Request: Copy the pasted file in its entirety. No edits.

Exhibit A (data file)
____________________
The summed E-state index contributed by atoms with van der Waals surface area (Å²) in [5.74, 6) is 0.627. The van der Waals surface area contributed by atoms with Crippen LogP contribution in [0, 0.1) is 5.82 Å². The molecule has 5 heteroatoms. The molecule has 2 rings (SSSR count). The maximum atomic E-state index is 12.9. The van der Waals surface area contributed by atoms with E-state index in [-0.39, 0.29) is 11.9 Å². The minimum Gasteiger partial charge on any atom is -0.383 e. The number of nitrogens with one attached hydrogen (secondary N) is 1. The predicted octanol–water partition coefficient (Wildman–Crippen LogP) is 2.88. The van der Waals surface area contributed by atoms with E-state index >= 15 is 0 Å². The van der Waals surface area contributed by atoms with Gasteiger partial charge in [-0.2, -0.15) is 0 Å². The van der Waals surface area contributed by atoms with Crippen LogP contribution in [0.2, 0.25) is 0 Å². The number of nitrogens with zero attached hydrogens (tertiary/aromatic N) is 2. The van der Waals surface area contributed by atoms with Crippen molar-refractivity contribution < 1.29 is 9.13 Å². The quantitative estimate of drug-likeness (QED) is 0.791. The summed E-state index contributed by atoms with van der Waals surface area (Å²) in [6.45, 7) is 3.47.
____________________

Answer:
The summed E-state index contributed by atoms with van der Waals surface area (Å²) in [5.74, 6) is 0.627. The van der Waals surface area contributed by atoms with Crippen LogP contribution in [0, 0.1) is 5.82 Å². The molecule has 5 heteroatoms. The molecule has 2 rings (SSSR count). The maximum atomic E-state index is 12.9. The van der Waals surface area contributed by atoms with E-state index in [-0.39, 0.29) is 11.9 Å². The minimum Gasteiger partial charge on any atom is -0.383 e. The number of nitrogens with one attached hydrogen (secondary N) is 1. The predicted octanol–water partition coefficient (Wildman–Crippen LogP) is 2.88. The van der Waals surface area contributed by atoms with E-state index >= 15 is 0 Å². The van der Waals surface area contributed by atoms with Gasteiger partial charge in [-0.2, -0.15) is 0 Å². The van der Waals surface area contributed by atoms with Crippen LogP contribution in [0.2, 0.25) is 0 Å². The number of nitrogens with zero attached hydrogens (tertiary/aromatic N) is 2. The van der Waals surface area contributed by atoms with Crippen molar-refractivity contribution < 1.29 is 9.13 Å². The quantitative estimate of drug-likeness (QED) is 0.791. The summed E-state index contributed by atoms with van der Waals surface area (Å²) in [6.45, 7) is 3.47.